Whether or not someone should or should not take any antibiotics prior to dental visits such as wisdom teeth surgery is often a question that comes up. The purpose of doing so would be to potentially prevent an infection from developing from teh dental procedure. Research spearheaded by a group at the University of Illinois at Chicago shows that in the majority of cases antibiotics given before dental visits are not needed and instead can lead to serious side effects. The researchers presented results in October 2019 during IDWeek 2019, which is the Infectious Diseases Society of America’s annual meeting conducted in Washington, DC. The researchers also presented results in an article titled “Assessment of the Appropriateness of Antibiotic Prescriptions for Infection Prophylaxis Before Dental Procedures, 2011 to 2015” published on May 31, 2019 in JAMA Network Open (Suda et al., vol. 2, no. 5, e193909).
The authors arrived at a final study cohort including 168,420 dental visits for 91,438 patients. The visits occurred between 2011 and 2015 and the analysis was performed using data obtained from Truven MarketScan integrated health claims database of deidentified claims. Those included in the study had 12 months of continuous enrollment in plans with medical and prescription coverage and 30 days with dental coverage before and including the date of the visit with a dentist. Patients were included that had a prescription claim for a systemic antibiotic with a days’ supply of 2 days or less that occurred within 7 days before a dental visit. Thus the antibiotics used were all for preprocedural infection prophylaxis. Patients were excluded if they had been hospitalized within 14 days before the dental visit. Furthermore the authors treated multiple dental visits, such as identifying a tooth requiring extraction and on a later day having the tooth extracted, as a single dental visit if these multiple visits occurred within 7 days of each other.
After consulting guidelines from medical and dental groups including the American Heart Association and the American Dental Association, the authors concluded that it is appropriate to give an antibiotic prescription as a preventative measure before a dental visit for a procedure that manipulates the gingiva or tooth periapex in patients with certain cardiac diagnosis. This is to prevent infective endocarditis in these patients which are at highest risk. Giving antibiotic prophylaxis before a dental visit is considered unnecessary in the absence of these cardiac conditions.
The authors found that only 32,243 of the dental visits, or 19.1%, included patients that had a cardiac diagnosis that warranted the use of antibiotics prior to the dental procedure. Thus the authors found that for 136,177 of the dental visits, or 80.1%, the antibiotics given prior to the dental procedure were unnecessary. The most common antibiotics given in order of highest to lowest included amoxicillin (69.4%), clindamycin (16%), cephalexin (8.2%), azithromycin (3.1%), penicillin (2.1%), and doxycycline (1%). The most common dental procedure category in order of highest to lowest included diagnostic (70.2%), preventive (58.8%), restorative (18.4%), periodontics (7.1%), oral and maxillofacial surgery (6.4%), adjunctive general services (2.9%), endodontics (2.1%), implant services (1.5%), prosthodontics (1.3%), orthodontics (0.1%), and maxillofacial prosthetics (0.01%). The patients included in the study had an average age of 62.2 years, were 57.2% female, and were primarily from the Midwest (46.9%) and South (31.5%) regions of the U.S. The authors state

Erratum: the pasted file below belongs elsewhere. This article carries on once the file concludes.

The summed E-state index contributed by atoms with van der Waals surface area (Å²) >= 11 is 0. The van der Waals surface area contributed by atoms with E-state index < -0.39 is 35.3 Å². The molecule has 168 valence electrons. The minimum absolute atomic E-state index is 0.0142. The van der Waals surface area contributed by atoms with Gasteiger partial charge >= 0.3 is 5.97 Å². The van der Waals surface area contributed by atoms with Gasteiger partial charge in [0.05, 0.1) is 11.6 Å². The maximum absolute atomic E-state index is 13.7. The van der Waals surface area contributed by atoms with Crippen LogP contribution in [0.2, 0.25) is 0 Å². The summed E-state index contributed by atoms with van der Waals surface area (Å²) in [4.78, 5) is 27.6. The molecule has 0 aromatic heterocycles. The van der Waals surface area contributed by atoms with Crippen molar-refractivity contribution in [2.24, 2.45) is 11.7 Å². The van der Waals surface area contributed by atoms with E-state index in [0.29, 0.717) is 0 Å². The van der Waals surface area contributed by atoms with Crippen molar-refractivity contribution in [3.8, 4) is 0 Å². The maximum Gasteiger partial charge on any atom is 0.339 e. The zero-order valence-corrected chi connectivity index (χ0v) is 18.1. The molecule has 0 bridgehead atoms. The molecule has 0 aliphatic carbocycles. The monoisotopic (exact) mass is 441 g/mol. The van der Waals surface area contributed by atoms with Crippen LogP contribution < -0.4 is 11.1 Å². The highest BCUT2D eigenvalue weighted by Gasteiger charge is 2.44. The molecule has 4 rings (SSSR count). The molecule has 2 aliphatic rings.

Our results demonstrate that most antibiotics prescribed for infection prophylaxis before dental visits are unnecessary. These findings are concerning because dentists prescribe a significant proportion of antibiotics and are the top prescribers of clindamycin in the United States.”
The authors found that among the 136,177 dental visits they identified where an antibiotic was prescribed unnecessarily, 5,260 (3.8%) of these dental visits resulted in an adverse event with 14 days. This included 9 (0.007%) Clostridioides difficile (C difficile) infections, 1,568 (1.1%) emergency room visits, and 3,912 (2.9%) allergic reactions with some requiring hospitalization. The authors mentioned that a single dose of clindamycin can cause a C difficile infection or allergic reaction. Further, a single dose of amoxicillin can cause a severe allergic reaction. Additionally, it is noted that taking antibiotics when not necessary can also contribute to antibiotic resistance. One of the researchers involved with this work (Suda) states
“While the vast majority of dental patients who take preventive antibiotics will not have a severe reaction, this is a reminder that antibiotics are not innocuous, even if taken for only a day or two”
The authors pointed out several limitations of the study population they used. One is that the results may not represent the uninsured and those with Medicaid and Medicare benefits. Another is that antibiotic recommendations for those with prosthetic joints changed in 2013 which was in the middle of the study period. An additional issue was that the authors could not link prescriptions given to a health care provider.
The authors are hopeful that the results of their work will help contribute to a decrease in unnecessary antibiotics prescribed by dentists. They recommend that specific antibiotic stewardship strategies and prescribing tools targeted to dentistry may help in controlling the prescribing of antibiotics given for infection prevention purposes prior to dental procedures.
Lauren Martin, Infectious Diseases Society of America, “Taking Antibiotics Before Dental Visits May Cause Serious Side Effects 80% Prescribed Unnecessarily, Study Shows,” IDWeek 2019, Oct. 2-6, 2019, https://www.idsociety.org/news–publications-new/articles/2019/taking-antibiotics-before-dental-visits-may-cause-serious-side-effects/